Chai Thali, Camden | Indian Street Food, Bar & Cafe Restaurant

When I was a kid Indian restaurants in the UK were either local neighbourhood ‘curry houses’ serving a standard set of semi-Anglicised Northern Indian dishes to a mostly-evening trade, or a few rather more formal places with prices to match. Fast forward three to four decades and the Indian food scene (in London at least) is an altogether different beast. Not only can you find a wide range of restaurants specialising in the many regional cuisines of India and its sub-continental neighbours, it’s also the era of an entirely more casual style of Indian cafe restaurant, as popularised by Dishoom over the last several years.

Joining this category is Chai Thali, a colourful and relaxed “street food bar and restaurant” situated in a converted row of warehouses on a quiet street in Camden.

Open for breakfast, lunch and dinner Chai Thali isn’t quite an all day cafe – it’s closed for an hour between breakfast and lunch and for another two hours between lunch and dinner. The neighbourhood is a mix of residential and business, and the Centro buildings themselves offer modern office space to small businesses, many of whom I’m sure will already be regulars in the colourful and funky new cafe restaurant in their midst.

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Inside, 120 covers are divided between tables and booths, including a few that are suitable for larger groups. There’s also a cool private dining room for up to 16.

For breakfast and lunch, customers can order food and drinks at the bar for takeaway or eating in. In the evenings table service is offered and you can order from the extensive menu.

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The menu meanders around India, though I’d say that there’s still more I recognise from Northern regions than anywhere else. It’s a great menu though, with plenty to tempt quite a few different palates.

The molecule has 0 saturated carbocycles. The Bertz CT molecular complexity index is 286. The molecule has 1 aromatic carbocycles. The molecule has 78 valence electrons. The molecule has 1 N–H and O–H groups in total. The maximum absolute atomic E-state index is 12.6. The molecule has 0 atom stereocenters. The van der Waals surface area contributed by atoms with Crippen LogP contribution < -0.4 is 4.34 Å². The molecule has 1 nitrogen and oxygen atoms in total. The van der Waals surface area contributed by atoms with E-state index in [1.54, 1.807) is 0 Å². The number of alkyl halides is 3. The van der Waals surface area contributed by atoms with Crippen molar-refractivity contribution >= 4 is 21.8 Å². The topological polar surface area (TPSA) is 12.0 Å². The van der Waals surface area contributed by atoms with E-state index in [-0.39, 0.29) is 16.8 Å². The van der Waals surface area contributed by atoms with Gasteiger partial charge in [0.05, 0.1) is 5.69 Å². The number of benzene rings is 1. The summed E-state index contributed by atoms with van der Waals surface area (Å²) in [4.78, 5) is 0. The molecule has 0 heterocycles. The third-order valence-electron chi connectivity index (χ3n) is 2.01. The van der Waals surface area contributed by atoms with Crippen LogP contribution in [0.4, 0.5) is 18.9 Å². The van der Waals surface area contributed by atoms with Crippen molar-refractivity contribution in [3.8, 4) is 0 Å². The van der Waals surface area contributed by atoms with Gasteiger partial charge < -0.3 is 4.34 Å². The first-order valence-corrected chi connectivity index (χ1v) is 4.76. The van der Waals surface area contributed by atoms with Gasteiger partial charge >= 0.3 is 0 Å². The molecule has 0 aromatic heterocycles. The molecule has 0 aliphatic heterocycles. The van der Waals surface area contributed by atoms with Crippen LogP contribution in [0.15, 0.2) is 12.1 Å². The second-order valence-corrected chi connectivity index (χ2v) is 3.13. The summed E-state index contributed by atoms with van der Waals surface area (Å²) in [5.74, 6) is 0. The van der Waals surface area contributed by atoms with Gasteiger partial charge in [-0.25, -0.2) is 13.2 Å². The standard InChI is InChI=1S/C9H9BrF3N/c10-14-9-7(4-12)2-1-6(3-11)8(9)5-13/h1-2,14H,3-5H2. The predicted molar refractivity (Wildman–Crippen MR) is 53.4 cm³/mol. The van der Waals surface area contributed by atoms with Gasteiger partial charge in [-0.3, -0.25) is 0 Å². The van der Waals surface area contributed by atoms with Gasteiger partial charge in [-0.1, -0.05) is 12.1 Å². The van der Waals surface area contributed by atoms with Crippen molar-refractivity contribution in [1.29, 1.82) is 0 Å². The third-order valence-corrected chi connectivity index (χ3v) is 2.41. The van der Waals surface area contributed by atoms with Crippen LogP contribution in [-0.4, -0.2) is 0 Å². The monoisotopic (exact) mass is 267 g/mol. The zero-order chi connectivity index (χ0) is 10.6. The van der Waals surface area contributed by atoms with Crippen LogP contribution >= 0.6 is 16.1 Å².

Both of us started with a Flavoured Lassi (£4.50) intending to switch to beer for Pete and perhaps a cocktail for me but the sweet lassis were so delicious we ordered the same again. Good quality natural yoghurt with plenty of flavour, sugar, a restrained splash of rosewater and enough water to make it a refreshing drink – as opposed to the thick and cloying version that is far too heavy to be a good match for food but which I have been served all too often.

We were also treated to a Mini papad basket (£2.50) of tiny popadoms served with four delicious chutneys.

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Chai Thali’s menu is perfect for those who love to share lots of small dishes rather than the classic main course each. You could certainly have a very satisfying meal from just the chaat and tandoor small plate sections alone. We went for a mix, with a few small plates to start followed by a couple of mains to share.

A mix up (on my part) meant we ordered two chaat dishes, which was a little repetitive.

The first to come was this delicious plate of Aloo corn tikki chaat (£5) – a platter of potato and sweet corn patties served with curried chickpeas, yoghurt, mint sauce and tamarind chutney. Sprinkled on the top were the essential crunchy sev (deep fried threads of chickpea paste) and a few ruby red pomegranate seeds for sweetness and colour. A classic chaat dish, this was excellent.

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The second was Lamb samosa chaat (£5) in which simple lamb samosas are topped in the same way as the potato and sweet corn patties. The menu does offer plain Lamb samosa (£4.50) as well as the chaat version.

Bhaaji pao fondue (£5.50) was a wonderfully innovative take on a Mumbai classic. Usually a thick fried vegetable curry served with a bread bun, here the vegetable curry is served in a small fondue pot with the bun cut into pieces to be dipped – using the fondue forks provided.

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The favourite small plate for me was definitely Lamb ki chaampe (£9) – lamb chops marinated overnight and cooked in Chai Thali’s tandoor oven. The spicing was delicious, strong and punchy but still letting the lamb shine through and the cooking was spot on – meat still soft and juicy but with a perfect blackened char to the surface, and the layer of fat left on the chops to blacken nicely.